How to find the derivative of an equation
John D'Errico (view profile)
on 24 Aug 2014
There is an obvious singularity at x == 0. This suggests that a polynomial model will be useless, or at best poor. Polynomials do not have singularities, so you would need a high order polynomial. (When you try to fit a polynomial to a function with a singularity, it will do strange things. You will need to use a high order, and that in turn will be a problem.)
Likewise, my own SLM will have problems. Again, splines don't like singularities.
However, IF you swap the x and y axes, you will be able to gain a very nice fit, using a variety of tools. Essentially you will build a model of the form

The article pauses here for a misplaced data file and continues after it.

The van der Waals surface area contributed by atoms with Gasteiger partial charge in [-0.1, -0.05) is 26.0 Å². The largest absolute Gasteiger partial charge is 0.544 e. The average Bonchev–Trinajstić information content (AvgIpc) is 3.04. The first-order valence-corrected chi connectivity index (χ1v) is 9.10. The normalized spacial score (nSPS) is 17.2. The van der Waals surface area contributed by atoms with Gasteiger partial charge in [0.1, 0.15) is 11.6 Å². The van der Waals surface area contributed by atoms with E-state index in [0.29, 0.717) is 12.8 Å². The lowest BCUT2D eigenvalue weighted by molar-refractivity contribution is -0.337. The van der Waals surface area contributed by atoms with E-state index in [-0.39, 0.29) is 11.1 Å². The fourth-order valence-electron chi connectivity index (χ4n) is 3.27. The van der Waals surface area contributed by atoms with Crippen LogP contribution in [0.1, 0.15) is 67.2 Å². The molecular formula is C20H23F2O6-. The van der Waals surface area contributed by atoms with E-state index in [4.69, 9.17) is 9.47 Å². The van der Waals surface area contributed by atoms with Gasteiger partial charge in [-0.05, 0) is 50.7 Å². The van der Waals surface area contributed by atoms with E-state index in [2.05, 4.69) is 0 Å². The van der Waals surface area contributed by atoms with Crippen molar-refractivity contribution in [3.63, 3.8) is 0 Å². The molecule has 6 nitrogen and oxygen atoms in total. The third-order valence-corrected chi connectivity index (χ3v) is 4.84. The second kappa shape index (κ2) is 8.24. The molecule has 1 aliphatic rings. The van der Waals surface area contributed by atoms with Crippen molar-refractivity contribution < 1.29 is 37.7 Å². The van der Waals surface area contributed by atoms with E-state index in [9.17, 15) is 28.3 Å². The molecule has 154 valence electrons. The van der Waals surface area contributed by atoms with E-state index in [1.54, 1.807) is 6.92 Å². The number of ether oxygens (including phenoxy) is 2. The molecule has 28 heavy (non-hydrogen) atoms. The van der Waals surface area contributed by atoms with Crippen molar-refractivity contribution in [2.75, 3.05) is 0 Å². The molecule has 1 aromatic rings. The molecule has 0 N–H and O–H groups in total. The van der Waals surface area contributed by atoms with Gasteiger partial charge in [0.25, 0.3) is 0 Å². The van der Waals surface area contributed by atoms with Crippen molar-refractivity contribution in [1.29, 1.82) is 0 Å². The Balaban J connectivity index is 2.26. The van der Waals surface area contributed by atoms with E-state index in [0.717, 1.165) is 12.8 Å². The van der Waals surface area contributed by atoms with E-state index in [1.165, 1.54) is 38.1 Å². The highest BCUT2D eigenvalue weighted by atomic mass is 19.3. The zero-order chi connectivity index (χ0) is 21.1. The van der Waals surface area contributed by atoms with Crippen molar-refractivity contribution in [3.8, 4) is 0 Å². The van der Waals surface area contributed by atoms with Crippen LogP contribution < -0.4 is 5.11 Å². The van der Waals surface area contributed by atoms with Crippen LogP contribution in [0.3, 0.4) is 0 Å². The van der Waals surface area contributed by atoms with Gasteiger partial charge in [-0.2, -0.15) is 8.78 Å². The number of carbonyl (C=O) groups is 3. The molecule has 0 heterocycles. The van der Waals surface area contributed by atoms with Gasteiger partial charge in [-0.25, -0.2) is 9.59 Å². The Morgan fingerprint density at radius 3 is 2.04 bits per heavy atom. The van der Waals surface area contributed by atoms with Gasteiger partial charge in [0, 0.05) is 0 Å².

This model will have no singularities.
A spline model (like SLM) will be trivial to fit. Polynomials will also work well enough in this inverse form since there will be no singularity.
To evaluate the model now is slightly harder, but still easy enough. For a polynomial mode, f(y), any given x to find y, use roots or fzero. Thus you would find the roots of the polynomial in y
If f(y) was built using SLM, then use SLMEVAL, which can invert a spline model.
If you insist on trying to fit a model of the form
then you will need terms in the model that have a singularity in them. So a logical starting model might have terms like this:
so a polynomial with some terms with negative exponents. My own polyfitn (also found on the file exchange) would work. Regardless, that model may be difficult to fit well using least squares because of the singularity.Source: www.mathworks.com